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The life of the Orthodox Church perpetuates and fulfills the ministry of Jesus Christ. The close association between Christ and His Church is reflected in the images from the Scriptures which declare that Christ is the Head and the Church is His Body, and that Christ is the Bridegroom and the Church is His bride. Learn more»
by Harold A. Peponis
Centrally located near the heart of the city, the Annunciation Greek Orthodox Cathedral is the oldest church edifice built specifically as a Greek Orthodox Church in the Metropolis of Chicago.
Established by the original Greek Orthodox community in the city in 1892, the church was built on its present site in 1910 and faithfully models the Byzantine-Renaissance style of architecture.
Throughout its sacramental life the community and her clergy have served every level of society through a wide range or programs and services. As Cathedral for the Metropolis of Chicago, the church serves as a focal point for major Metropolis ministries such as the "Feed the Hungry" program, the Bishop's Task Force on AIDS and Metropolis and Clergy conferences.
As cathedral, the Church of the Annunciation is the seat of the Metropolitan of Chicago, spiritual father and bishop to sixty parishes and two monastic communities in the states of Illinois, Indiana, Iowa, Minnesota, Missouri and Wisconsin.
As you visit or pray with us, use this brief guide to enhance your appreciation of the Greek Orthodox Christian Faith.
Upon entering the church you have left the secular world and stand in sacred time and space. The architecture and iconography is conceived to impart that awareness. A place where one, in the words of the psalmist, "gives thanks to The Lord... and sings praises to His name." — Psalm 9:1-12.
The Annunciation Cathedral is built in the shape of a cross with the central dome bearing the icon of Christ as Pantocreator, Lord or Creator of the universe. Thus, as Christ's victory over death is central to the Orthodox Faith, so Christ as Lord looks down from heaven upon the assembled faithful as a reminder of His eternal presence.
The church edifice is divided into three sections. The narthex is the vestibule area and represents this world in which man is called to repentance. Candles are lit as a symbol of the light of God's grace in the world. In the early church the narthex was also the place for baptismal candidates (catechumens).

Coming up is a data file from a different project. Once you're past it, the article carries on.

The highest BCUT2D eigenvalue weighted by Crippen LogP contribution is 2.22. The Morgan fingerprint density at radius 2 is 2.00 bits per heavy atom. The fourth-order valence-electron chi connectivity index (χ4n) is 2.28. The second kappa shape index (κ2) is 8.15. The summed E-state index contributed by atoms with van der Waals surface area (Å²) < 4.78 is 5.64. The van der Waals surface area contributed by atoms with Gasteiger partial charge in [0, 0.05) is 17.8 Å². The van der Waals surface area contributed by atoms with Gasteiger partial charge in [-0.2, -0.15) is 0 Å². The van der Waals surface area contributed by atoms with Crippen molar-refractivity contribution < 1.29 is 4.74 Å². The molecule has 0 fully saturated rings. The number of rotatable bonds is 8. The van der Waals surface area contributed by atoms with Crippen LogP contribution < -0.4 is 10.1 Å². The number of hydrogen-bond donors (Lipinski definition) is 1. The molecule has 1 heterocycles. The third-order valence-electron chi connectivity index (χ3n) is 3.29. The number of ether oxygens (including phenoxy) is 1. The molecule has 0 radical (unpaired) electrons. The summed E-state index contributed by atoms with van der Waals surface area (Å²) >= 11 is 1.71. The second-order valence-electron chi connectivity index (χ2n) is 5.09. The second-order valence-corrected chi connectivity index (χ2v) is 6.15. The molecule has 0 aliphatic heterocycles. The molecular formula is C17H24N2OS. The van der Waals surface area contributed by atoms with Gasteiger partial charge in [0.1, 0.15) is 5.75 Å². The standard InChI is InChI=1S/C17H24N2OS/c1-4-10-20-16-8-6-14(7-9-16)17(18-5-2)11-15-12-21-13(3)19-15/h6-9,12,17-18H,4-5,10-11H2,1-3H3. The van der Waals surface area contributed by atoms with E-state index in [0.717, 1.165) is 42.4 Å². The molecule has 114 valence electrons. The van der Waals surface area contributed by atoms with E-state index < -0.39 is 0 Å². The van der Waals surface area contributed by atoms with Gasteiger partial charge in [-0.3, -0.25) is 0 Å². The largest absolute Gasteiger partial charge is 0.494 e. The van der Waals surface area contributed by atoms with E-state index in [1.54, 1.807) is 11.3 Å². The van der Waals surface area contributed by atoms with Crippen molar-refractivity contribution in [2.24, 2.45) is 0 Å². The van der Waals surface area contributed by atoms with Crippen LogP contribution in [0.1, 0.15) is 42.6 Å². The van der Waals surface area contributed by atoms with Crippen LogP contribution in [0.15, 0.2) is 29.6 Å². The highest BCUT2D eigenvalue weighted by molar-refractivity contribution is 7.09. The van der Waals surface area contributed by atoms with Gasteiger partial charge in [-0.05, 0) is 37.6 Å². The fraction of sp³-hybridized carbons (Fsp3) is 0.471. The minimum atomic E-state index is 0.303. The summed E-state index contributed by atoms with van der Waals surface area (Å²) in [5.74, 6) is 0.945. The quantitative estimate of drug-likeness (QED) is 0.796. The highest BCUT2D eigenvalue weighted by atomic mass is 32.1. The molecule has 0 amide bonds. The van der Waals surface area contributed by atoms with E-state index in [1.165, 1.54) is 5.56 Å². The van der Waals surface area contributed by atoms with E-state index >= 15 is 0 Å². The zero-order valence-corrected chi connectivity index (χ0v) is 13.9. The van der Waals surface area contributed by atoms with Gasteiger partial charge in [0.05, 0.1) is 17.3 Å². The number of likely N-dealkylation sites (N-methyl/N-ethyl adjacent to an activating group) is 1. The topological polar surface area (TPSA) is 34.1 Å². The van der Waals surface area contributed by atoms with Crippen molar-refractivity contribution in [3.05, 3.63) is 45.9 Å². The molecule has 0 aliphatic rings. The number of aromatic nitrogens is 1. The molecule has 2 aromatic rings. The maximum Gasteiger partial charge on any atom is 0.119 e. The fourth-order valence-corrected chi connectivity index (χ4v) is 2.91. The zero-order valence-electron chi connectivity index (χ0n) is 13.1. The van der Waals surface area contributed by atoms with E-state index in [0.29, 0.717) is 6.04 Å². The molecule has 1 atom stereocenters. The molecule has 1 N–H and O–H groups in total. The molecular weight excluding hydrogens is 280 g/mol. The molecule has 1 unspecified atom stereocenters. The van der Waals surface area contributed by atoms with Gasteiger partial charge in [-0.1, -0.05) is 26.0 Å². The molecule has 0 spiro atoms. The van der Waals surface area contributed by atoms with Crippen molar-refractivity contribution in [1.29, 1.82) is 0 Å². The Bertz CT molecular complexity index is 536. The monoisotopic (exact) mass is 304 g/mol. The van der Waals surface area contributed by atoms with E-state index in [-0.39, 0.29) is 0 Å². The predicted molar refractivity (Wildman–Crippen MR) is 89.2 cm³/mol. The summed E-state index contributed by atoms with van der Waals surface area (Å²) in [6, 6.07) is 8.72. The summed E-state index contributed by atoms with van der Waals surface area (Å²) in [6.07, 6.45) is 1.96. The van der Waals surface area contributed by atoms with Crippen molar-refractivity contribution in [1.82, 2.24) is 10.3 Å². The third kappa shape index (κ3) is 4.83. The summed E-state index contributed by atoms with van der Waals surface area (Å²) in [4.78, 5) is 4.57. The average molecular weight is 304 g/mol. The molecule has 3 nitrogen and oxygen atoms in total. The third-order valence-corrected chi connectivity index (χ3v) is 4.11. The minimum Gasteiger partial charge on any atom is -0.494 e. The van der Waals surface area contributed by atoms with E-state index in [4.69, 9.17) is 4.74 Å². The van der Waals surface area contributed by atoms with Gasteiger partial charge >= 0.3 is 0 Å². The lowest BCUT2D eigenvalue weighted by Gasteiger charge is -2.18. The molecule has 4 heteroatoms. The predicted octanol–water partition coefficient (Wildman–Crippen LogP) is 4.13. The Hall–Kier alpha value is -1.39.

The nave, which is the central portion of the building, represents the kingdom of heaven and our passage from the narthex into the nave symbolizes the Christian's entry into that kingdom. It is the area assigned to the faithful. The soleas, which is the raised platform between the nave and the sanctuary, is the area reserved for sacraments and liturgical services.
The sanctuary is the holiest part of the temple and the entire architecture and iconography of the church centers our attention on the Holy Altar within the sanctuary. The nave is separated from the sanctuary by an icon screen or iconostasis. Gates, called royal doors in the center of the screen lead into the sanctuary and altar area and are used only by ordained Orthodox clergymen.
Inside the sanctuary is the Holy Altar holding the tabernacle, Gospels book, candles and holy vessels used during the Divine Liturgy. The gates at either side of the icon screen are called the deacon's doors and are used for processionals and recessionals out of and into the sanctuary. In the sanctuary there is a small altar behind the icon screen and to the left of the main altar. This is called the table of oblation or table of preparation. For it is here that the people's gifts of bread and wine are prepared before the Divine Liturgy and later carried in solemn procession to the Holy Altar.
To the right of the iconostasis and in front of the chanter's station is the throne of the bishop, who is the head of the Church and Christ's representative to the people. On the throne is an icon of Jesus Christ, the High Priest.
To the left of the iconostasis we find the pulpit from which the Holy Gospel is read and the sermon may be preached. The pulpit symbolizes the stone which sealed the entrance to Christ's tomb at which the angel proclaimed the "Good News" of the resurrection to the women who had come to anoint the body of our Lord.
The icons which adorn the dome, apse, walls and balcony area of the Cathedral are images of Christ, Virgin Mary the Theotokos, the Fathers of the Church, the Saints, and events in the life of Christ.
May the grace of our Lord's love give you strength and the beauty of His house give you peace.